The thing is, coding is BORING, unles you use it for a PURPOSE or unless you ACTUALLY are passionate about it.

    Just like some students can’t stand learning a foreign language or learning geographical jargon, or don’t like computers, some students will dislike coding.

    Coding is an extremely technical, painstakingly slow, thoroughly creative and rewarding process. But children nowadays are encouraged to flash their good grades and collect external rewards every minute (“Well-done Lola! Excellent Ronald!”) instead of enjoying learning for the sake of growing.

    Sure they will enjoy playing with code busting games in Year 7, but comes Year 8, you will have the same story of students disengaging because, clearly, who uses their codes 24/7 who does not intend to be a developer or programmer? Not many.

    Same story here of governments trying to sell their ideas that learning STEM (coding?) = employment = happiness. Well, not really. The lack of thoroughness and lack of value of hard work is what is killing the education and employment market. Get rich quick is sold to every Dick Tom and Harry irrespective of their own capabilities. No wonder these kids who leave secondary school are so disillusioned.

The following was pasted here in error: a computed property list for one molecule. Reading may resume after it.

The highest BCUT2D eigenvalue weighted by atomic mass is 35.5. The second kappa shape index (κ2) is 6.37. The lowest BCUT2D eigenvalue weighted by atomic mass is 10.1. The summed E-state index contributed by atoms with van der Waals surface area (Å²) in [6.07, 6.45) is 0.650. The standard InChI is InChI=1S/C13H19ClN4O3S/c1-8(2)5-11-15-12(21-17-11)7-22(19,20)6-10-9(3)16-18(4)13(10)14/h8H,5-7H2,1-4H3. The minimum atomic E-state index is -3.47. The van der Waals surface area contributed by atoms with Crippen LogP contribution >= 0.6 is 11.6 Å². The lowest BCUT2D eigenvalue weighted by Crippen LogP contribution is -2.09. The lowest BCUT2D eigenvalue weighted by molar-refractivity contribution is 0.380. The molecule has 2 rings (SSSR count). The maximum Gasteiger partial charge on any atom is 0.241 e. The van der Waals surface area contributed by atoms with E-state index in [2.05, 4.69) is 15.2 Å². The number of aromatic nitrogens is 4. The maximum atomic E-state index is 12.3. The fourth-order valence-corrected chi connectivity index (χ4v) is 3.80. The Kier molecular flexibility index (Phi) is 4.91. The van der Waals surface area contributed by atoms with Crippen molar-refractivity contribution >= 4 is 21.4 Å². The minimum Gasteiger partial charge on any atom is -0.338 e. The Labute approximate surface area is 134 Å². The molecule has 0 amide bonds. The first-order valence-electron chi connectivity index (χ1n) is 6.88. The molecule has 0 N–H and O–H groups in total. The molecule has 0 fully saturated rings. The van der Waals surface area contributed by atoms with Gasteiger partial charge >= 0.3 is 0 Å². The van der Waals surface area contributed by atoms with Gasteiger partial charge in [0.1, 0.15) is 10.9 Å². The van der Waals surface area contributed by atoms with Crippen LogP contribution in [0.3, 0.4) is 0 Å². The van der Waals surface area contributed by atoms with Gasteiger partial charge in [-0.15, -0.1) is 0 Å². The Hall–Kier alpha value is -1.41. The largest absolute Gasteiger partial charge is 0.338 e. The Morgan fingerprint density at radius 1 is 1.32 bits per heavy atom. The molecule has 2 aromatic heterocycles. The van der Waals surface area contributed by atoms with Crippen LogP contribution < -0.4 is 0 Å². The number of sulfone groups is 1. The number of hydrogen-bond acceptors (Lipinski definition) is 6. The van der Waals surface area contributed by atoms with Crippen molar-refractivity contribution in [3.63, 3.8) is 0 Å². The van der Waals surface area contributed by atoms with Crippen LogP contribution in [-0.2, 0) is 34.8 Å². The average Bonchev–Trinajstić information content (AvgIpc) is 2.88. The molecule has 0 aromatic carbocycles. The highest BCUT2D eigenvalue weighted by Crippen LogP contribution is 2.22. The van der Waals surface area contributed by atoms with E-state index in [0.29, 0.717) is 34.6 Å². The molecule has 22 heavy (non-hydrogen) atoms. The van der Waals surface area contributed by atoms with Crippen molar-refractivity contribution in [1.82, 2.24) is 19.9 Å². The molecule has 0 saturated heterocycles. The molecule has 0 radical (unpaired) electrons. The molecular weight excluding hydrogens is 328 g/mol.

We should teach student to be pragmatic, realistic about their expectations and abilities, not run after the dreams sold by TV, Universities or Governments/politicians.

    So yes, knowing a bit of code will introduce another “fun element” to the classroom, but unless the programme implemented thoroughly (with proper teachers/facilitators who ACTUALLY like the possibilities coding brings to life not just “do-it-because they think they can wing it” or “because the DoE asked me to”) students will very soon reject this “coding revolution”.